First published in Animal Wellness magazine.
Spending lots of time outdoors with your dog this summer? Research shows that canines are just as prone to getting skin cancer as humans, so be sure to invest in an effective form of dog-friendly sun protection!
Whether you’re out for a walk with your dog or a quick swim at the beach, he’ll be exposed to the sun’s harmful ultraviolet rays. Dogs have sensitive skin, and if exposed to more than thirty minutes of sun, he can get sunburned, just like you! In this blog, we’ll discuss why it’s important to bring out the pet sunscreen before taking part in outdoor activities with your pooch.
Skin cancer – it affects animals, too!
According to the American Veterinary Medical Association (AVMA), skin cancer is the most common type of pet cancer in the United States, resulting in more than a million cases each year. The AVMA also adds that skin cancer is the costliest to treat with annual and direct costs estimated at $2.5 billion.
Canine skin cancer
Research shows that mast cell tumors are pets’ most common skin cancer. Golden Retrievers are the breed most affected by mast cell tumors, but any breed can get skin cancer, with dogs that have lighter or white skin being the most at risk.
“Most dogs have pigmented skin,” explains veterinarian Dr. Nancy Scanlan. “White dogs have pink skin, but most of it is protected from the sun by hair. Skin cancer from excess exposure to the sun most often occurs in two places: the noses of white dogs, or dogs with pink noses or white markings on top of the muzzle. Short-coated dogs that enjoy sunbathing while lying upside down in the sun are also more prone to skin cancer.”
Of course, dogs that enjoy being outdoors and participating in outdoor dog sports during the summer months are most at risk for sunburn and skin cancer because they are subjected to ongoing sun exposure.
Protecting your pup
It only makes sense to keep your dog indoors when the UV index is high and do your best to walk him in the early mornings or evenings when the sun is low. But you can take a few precautions to avoid having too much time indoors. Opt for specially designed apparel for dogs to protect them against the sun’s harsh rays, and use a sunscreen made especially for canines!
When choosing a safe sunscreen for your pet, choose one that offers both UVA and UVB protection and is pet specific.
Today, over 94% of veterinarians recommend the use of pet sunscreen! “The muzzle and ears are the most common places to apply sunscreen,” says Dr. Scanlan. “It is impossible to use sunscreen on the nose itself because dogs will lick it off almost immediately.”
Because most dogs will lick the sunscreen after application, you need something that won’t harm your canine if he ingests it. Choose a product that’s safe and non-toxic as well as effective. Sunscreens don’t need to contain unhealthy synthetic or chemical ingredients, yet many do. Buyer beware!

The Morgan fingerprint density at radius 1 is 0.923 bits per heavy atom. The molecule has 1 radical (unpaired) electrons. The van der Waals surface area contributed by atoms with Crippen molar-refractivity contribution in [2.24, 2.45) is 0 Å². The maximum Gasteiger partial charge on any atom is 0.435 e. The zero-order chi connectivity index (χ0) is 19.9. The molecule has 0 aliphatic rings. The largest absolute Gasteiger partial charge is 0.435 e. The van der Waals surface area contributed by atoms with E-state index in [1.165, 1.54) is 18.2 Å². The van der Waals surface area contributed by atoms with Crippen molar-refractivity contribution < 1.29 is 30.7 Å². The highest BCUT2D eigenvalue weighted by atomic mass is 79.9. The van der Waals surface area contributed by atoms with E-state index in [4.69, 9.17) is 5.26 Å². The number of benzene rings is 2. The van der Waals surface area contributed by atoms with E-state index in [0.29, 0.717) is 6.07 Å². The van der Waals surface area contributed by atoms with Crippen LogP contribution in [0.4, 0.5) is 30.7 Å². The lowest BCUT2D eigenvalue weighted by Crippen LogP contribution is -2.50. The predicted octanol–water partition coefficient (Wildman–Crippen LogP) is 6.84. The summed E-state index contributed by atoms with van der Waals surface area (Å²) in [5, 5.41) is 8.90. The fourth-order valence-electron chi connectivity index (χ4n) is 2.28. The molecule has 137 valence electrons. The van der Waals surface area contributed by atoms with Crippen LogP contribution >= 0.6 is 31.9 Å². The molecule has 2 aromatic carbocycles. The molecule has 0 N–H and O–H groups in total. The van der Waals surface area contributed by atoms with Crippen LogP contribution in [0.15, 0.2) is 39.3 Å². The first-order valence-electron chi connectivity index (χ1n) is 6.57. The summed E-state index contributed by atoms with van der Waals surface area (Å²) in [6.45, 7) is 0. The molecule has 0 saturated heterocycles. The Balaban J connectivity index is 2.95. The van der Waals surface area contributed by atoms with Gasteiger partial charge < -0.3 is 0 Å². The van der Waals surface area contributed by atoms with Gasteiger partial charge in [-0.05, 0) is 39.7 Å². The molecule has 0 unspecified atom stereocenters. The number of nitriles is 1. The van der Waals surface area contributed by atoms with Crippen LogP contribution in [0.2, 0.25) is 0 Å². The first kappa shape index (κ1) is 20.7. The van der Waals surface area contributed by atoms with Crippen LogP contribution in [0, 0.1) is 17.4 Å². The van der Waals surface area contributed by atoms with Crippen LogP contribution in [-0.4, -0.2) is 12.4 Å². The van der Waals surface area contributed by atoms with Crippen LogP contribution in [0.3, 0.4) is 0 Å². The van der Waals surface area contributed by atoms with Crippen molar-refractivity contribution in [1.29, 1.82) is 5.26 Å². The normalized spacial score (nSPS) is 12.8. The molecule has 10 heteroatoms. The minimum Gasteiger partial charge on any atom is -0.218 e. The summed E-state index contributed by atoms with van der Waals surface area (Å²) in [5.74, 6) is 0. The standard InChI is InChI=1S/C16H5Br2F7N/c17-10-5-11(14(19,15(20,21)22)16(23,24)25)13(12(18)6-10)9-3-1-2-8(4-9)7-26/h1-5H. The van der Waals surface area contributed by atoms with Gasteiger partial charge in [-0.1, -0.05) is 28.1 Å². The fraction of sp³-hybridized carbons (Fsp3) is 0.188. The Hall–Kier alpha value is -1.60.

Tips for finding a pet-friendly sunscreen
- Never use a product that contains PABA, as it can be fatal if licked off.
- Avoid sunscreens containing zinc oxide; ingestion could lead to hemolytic anemia in dogs.
- Opt for SPF 10 or higher products that contain beneficial and natural ingredients like shea butter, kukui nut oil, and vitamin E to offer sunburn protection and relief.
- Look for an FDA-approved sunscreen that is formulated especially for dogs. It should contain tocopheryl, an antioxidant that promotes healing for burned or damaged skin. All sunscreens for pets should be paraben–free.
- Natural sunscreens made for children may be used on dogs.
- Purchase green, vegan sunscreens whenever possible.
- Water-resistant sunblock is ideal, especially for dogs that spend a lot of time in the water. It should be applied every two hours.
- Doggy sun wipes are not only effective but provide a fast and safe way of applying sunblock to Fido. Most contain a non-greasy formula with an SPF sunscreen that is safe for dogs.
- Doggy sun sticks also work well and are easy to use. These can be applied quickly with minimal fuss.
UV sun shirts for dogs
Veterinarian Dr. Douglas H. Thamm recommends using UV-blocking sun shirts for dogs. This is a good alternative if you are unable to find natural sunscreen – especially if your dog is a licker! “Behavior modification such as keeping dogs out of the sun is the best preventative, but UV blocking shirts and suits for dogs are a good alternative as well,” says Dr. Thamm. Lightweight sun shirts are great for outdoor activities like swimming and boating and will keep your dog’s coat cool throughout the day. Dog sun shirts should be made from UPF 50+ rated fabrics to block harmful UV rays.
You can take sun protection for dogs one step further by equipping your pup with visors or UPF goggles to shield his eyes. By reducing your dog’s time outdoors during peak summer hours and applying sunscreen whenever you head outdoors, you’ll minimize his risk of sunburn and skin cancer. Use your judgment when taking him outdoors, and be sure to keep him hydrated, too! With a little extra care, he’ll be able to safely enjoy those fun summer days with the family.
Woofs & Wags!